Earlier this year, the former Panther told The Mac Attack on WFNZ in Charlotte that he was disappointed he didn’t get to call a postseason game. He will more than make up for that in 2023. As Burkhardt’s partner, Olsen is in line to be the analyst for Super Bowl LVII.
Marchand writes that we could get a taste of what is to come in February. He speculates that if the Buccaneers are not in the Super Bowl, it is possible Tom Brady could make his FOX debut, either in the booth alongside Kevin Burkhardt and Greg Olsen or as part of the network’s studio show.
Now, FOX has to make a decision about it’s number 2 NFL booth. According to Marchand, Drew Brees is a candidate to be the analyst. Adam Amin and Joe Davis have emerged as candidates for the play-by-play role.
Poll Data Shows Tepid Response To Tom Brady Joining FOX
“A recent Harris Poll conducted on behalf of Front Office Sports showed that 1 in 3 Americans are more likely to watch a game with Brady on the microphone.”
FOX Sports reportedly signed Tom Brady to a 10-year deal worth $375 million to make the seven-time Super Bowl champion the new lead analyst for its top NFL broadcast once his playing career is over.
A recent Harris Poll conducted on behalf of Front Office Sports showed that 1 in 3 Americans are more likely to watch a game with Brady on the microphone.
The poll said 2 in 5 NFL fans have a better opinion of FOX Sports following the deal, with 41% of NFL fans being at least somewhat more likely to watch a game with Brady as an analyst.
Data shows one-third of NFL fans think the deal Brady reportedly agreed to is worth about the same as its reported value.
That reaction could probably be described as “tepid”. That may be exactly what FOX expects and maybe all it wants.
Last week, Domonique Foxworth of ESPN suggested that the paycheck is less about what the network thinks Tom Brady means to viewers and more about showing the NFL that the network values its product.
FOX Not Interested In Joining Streaming Sports Wars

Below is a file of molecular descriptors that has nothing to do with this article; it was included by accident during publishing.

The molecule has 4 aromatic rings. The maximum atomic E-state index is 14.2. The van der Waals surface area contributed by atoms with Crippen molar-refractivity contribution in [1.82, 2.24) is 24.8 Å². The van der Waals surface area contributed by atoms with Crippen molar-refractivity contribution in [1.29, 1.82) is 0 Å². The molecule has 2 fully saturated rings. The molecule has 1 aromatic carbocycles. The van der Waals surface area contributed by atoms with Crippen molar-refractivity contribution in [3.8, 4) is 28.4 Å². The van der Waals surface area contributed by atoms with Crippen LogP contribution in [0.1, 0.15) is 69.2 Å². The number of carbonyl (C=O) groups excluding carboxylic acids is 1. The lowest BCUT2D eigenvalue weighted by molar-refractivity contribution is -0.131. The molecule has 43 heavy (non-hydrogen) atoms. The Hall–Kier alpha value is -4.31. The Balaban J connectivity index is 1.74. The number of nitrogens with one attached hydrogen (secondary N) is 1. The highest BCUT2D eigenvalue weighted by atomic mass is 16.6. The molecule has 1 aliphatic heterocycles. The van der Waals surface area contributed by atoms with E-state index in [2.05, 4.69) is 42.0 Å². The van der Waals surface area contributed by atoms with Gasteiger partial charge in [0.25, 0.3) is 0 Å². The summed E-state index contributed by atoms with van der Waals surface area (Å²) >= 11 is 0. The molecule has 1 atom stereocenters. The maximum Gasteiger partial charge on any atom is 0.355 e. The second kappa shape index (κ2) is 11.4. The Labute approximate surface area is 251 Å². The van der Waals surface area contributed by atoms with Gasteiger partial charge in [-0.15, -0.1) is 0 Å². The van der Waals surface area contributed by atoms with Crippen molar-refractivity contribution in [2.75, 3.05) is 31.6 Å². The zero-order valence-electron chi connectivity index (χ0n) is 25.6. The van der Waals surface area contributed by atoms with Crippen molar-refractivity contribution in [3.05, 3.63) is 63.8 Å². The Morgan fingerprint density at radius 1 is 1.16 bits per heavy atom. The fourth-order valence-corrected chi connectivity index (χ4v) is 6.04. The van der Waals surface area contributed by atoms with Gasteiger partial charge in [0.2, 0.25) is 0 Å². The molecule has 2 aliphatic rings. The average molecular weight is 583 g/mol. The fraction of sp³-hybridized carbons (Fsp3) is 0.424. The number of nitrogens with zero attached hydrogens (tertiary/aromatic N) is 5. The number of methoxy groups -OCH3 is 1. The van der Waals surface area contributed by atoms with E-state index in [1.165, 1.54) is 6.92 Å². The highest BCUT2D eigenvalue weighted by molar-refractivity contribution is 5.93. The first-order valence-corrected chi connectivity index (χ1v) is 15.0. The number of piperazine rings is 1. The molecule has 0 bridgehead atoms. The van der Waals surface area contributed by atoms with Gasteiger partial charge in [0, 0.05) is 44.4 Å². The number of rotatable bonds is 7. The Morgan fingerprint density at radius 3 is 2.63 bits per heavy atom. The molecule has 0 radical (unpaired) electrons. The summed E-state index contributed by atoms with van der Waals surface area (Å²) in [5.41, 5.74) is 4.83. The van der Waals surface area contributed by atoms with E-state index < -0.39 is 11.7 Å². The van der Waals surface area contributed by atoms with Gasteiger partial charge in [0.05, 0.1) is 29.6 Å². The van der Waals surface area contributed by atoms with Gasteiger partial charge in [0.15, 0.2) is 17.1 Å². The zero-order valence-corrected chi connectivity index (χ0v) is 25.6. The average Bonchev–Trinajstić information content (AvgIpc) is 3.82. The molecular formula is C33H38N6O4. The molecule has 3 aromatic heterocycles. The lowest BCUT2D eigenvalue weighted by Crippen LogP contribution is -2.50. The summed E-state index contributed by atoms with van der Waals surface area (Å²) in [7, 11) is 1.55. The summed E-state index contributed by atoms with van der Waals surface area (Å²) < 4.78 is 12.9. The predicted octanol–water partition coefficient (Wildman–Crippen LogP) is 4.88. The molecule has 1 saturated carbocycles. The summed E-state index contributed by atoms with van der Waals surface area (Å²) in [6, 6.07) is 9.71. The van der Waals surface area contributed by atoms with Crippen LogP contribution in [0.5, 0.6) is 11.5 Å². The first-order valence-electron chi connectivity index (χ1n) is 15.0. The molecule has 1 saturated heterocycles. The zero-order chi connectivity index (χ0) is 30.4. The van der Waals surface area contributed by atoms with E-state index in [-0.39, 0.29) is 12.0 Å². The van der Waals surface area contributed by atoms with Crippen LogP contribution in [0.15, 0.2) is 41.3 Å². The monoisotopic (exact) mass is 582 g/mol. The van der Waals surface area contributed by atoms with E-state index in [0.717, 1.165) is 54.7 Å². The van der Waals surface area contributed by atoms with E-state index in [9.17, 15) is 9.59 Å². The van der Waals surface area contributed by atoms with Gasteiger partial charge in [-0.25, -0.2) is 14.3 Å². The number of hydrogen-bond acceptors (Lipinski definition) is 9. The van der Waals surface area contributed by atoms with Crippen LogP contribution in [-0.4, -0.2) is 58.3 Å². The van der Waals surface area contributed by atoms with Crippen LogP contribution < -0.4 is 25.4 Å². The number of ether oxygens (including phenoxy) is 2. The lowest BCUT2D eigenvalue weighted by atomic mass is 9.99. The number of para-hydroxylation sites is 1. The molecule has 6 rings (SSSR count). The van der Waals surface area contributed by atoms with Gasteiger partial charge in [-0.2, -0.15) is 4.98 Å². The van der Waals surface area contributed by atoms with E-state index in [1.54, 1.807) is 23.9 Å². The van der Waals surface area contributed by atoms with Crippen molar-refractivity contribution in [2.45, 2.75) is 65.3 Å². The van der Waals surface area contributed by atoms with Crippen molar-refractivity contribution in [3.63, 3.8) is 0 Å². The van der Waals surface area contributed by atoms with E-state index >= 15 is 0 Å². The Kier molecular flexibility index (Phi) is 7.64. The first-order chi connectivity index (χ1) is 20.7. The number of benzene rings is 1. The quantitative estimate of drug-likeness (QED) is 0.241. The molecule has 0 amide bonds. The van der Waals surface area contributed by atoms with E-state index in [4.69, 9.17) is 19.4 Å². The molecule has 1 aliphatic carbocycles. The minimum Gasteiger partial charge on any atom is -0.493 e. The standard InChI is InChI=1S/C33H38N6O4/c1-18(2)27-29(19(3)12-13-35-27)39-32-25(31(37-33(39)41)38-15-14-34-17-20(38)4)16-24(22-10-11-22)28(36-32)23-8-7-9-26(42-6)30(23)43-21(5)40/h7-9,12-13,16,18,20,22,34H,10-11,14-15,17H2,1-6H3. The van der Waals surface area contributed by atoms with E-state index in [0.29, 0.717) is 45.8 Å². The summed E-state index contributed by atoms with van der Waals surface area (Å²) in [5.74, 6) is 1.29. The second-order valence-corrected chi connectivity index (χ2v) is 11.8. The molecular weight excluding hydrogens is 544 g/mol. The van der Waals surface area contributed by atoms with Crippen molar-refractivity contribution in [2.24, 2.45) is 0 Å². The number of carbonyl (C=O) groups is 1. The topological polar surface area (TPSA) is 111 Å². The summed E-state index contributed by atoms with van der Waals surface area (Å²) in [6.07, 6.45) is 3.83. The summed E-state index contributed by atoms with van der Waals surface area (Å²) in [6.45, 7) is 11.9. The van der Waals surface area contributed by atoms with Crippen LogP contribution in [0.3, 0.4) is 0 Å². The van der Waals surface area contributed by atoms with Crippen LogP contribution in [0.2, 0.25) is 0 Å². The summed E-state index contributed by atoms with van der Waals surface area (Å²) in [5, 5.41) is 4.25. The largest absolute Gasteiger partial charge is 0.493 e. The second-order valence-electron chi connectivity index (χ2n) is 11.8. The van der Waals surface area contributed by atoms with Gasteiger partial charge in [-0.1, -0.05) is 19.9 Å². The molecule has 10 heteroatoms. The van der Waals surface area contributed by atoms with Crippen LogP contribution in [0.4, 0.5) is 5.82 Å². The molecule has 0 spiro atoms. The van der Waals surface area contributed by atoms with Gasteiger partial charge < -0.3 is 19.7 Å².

“All this fight that’s going on, sort of gladiatorial kind of bloodshed, is really for that last position, right, in the three to four services that people will take?”
The CEO of FOX doesn’t plan on forking over billions of dollars to be people’s last choice for paid streaming services.
Lachlan Murdoch said at a time when more than 80% of American homes already have some kind of paid streaming service, it’s not worthwhile to jump on that train.
Amazon, Netflix and Disney+ typically account for the average streaming presence in a household.
“All this fight that’s going on, sort of gladiatorial kind of bloodshed, is really for that last position, right, in the three to four services that people will take,” Murdoch said at a tech conference earlier this year. “And so the billions of dollars that’s being spent by multiple aspirants is all for that last position. And so we are extraordinarily — I want to say that — we’re happy to be sort of sitting on the sidelines.”
Murdoch told Benjamin Swinburne that when it comes to the NFL, FOX’s media rights are the same as CBS, NBC and ESPN. The main focus for the company remains on keeping games on TV.
“We don’t believe it helps us to put those rights under a streaming service or free on over-the-air. We think it’s very important that those rights remain exclusive to the broadcast environment,” Murdoch said.
FOX does stream games through its app, but it is only the games it is also carrying on its broadcast network or FS1.